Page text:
“How Is This Possible? Why Aren’t People Angry?” Diyana Responds

Arena Shumen concert hall

“You must care and be angry. A good journalist must be constantly angry. You can’t get used to or resign yourself to blatant wrongdoing,” Diyana Zhelyazkova says.

Diyana is a Shumen-based journalist, the publisher of local news site Radian.bg, and a regular contributor to Za istinata (“For the Truth”), an online platform for investigative regional journalism supported by the America for Bulgaria Foundation. Outside Bulgaria’s capital, Sofia, Za istinata journalists like Diyana are often the only ones keeping power to account.

It’s anger at the state of affairs in her corner of Bulgaria that has kept Diyana in an increasingly unpopular profession for more than 30 years. The pay is poor, appreciation even worse, and the emotional toll is high, but she can’t imagine doing anything else. “He who is afraid of bears should not go to the forest,” says Diyana, laughing.

In all seriousness, she says she finds journalism to be one of the most rewarding occupations she can think of.

What do rewards look like for her? “Reactions, consequences for those abusing the public trust, seeking accountability,” she says. She relishes even the small victories, little things changing for the better because she wasn’t silent, such as making public maintenance services do what they are paid to do or helping a disadvantaged young person get her job back.

Diyana Zhelyazkova was a speaker at the fourth annual ABF community forum

These successes notwithstanding, challenges loom large. In small towns, journalists asking power real questions and publishing uncomfortable truths are subjected to various types of pressure. Although smear campaigns and online troll attacks are preferred intimidation tools nowadays, overt threats against journalists and their families are not uncommon either. Journalists are squeezed financially both by the withholding of public funds and by honest businesses’ unwillingness to get on the bad side of politicians by advertising in critical media. Diyana is used to being turned down by advertisers with the following explanation: “I can’t run an ad with you because my head will roll.”

The language is figurative, but the consequences for businesses supporting independent journalism are very real. So, Diyana relies on a handful of brave companies, usually national ones and therefore less dependent on local patronage networks. She works three jobs to make ends meet.

All of these obstacles are surmountable, she says; what really gets her down is that she is increasingly alone. And she doesn’t mean alone in doing investigations; Radian.bg is often the only news site in the Shumen area announcing even publicly available information. In this culture of silence, often the only way to give exposure to a local injustice is to interest a national newspaper or TV network — or an international one, in the case of the Arena Shumen concert hall.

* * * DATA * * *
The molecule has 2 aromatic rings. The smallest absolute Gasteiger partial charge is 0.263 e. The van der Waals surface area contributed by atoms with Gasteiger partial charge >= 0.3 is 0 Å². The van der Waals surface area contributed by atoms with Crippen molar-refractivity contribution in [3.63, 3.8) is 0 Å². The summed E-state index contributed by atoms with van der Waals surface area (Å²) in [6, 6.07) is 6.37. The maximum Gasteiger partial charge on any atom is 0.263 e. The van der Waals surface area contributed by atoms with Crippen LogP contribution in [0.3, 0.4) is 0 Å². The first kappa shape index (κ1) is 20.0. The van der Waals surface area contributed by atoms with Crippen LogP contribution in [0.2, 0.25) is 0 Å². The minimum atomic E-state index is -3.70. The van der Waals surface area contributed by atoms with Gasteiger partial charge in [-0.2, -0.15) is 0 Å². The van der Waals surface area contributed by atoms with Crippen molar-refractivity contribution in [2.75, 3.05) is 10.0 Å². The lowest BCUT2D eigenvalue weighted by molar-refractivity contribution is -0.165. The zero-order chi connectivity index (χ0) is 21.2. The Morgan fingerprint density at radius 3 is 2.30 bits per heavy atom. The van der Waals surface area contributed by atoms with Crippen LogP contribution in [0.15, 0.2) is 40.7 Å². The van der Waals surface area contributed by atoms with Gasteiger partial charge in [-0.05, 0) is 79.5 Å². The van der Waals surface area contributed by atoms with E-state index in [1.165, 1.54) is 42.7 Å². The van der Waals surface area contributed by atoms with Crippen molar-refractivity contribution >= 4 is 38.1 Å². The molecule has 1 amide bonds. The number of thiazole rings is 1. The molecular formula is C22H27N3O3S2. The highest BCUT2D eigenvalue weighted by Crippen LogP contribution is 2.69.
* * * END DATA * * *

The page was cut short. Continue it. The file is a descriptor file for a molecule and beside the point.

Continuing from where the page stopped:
Overgrown park in downtown Shumen

People’s indifference, either out of fear or because they are used to the abuses of power, is probably the worst, though. No one seems to be bothered by the fact that “Shumen’s pride and pearl” cost nearly 14 million levs yet couldn’t withstand even a modest amount of rain: its roof started leaking after the first rains, and the interior suffered extensive water damage. No one seems to feel the need to seek accountability either from the builder, or from the government.

“How is this possible? Why aren’t people angry?” Diyana’s colleagues from German broadcaster ZDF kept asking in disbelief. Germany’s second public TV network sent a crew to cover the concert hall story after the case was publicized in Za istinata and the Black Book of Government Waste in Bulgaria, an annual publication, supported by the Friedrich Naumann Foundation, detailing cases of ineffective spending of Bulgarian taxpayers’ money.

Predictably, no local media covered the story, nor did citizens demand explanations.

Sometimes, this state of affairs is too much even for someone as upbeat and resilient as Diyana. In 2016, she had just about reached her limit when a chance meeting with Za istinata founder Spas Spasov kept her from leaving journalism for good.

“It is really important to see that you are not alone,” Diyana says.

Diyana and her colleagues from Za istinata

Za istinata organizes trainings and provides legal protection to investigative journalists like her. Crucially, it also offers a supportive network of like-minded individuals who are going through the exact same things.

An increasingly widely applied intimidation tool by those in power is simply ignoring uncomfortable questions and journalists. Where other, loyal reporters would readily receive information, Diyana is shunned: she has been taken off mailing lists, and her questions are ignored at press conferences. She is often forced to file formal requests for access to public information.

“They are using every which way to prevent me from doing my work,” she says. Even so, she has no intention of quitting any time soon. Her plan is to keep being angry. She just hopes that more readers will join her in her outrage and help her hold those in power accountable.

It’s a worthy cause: our money and quality of community life matter.

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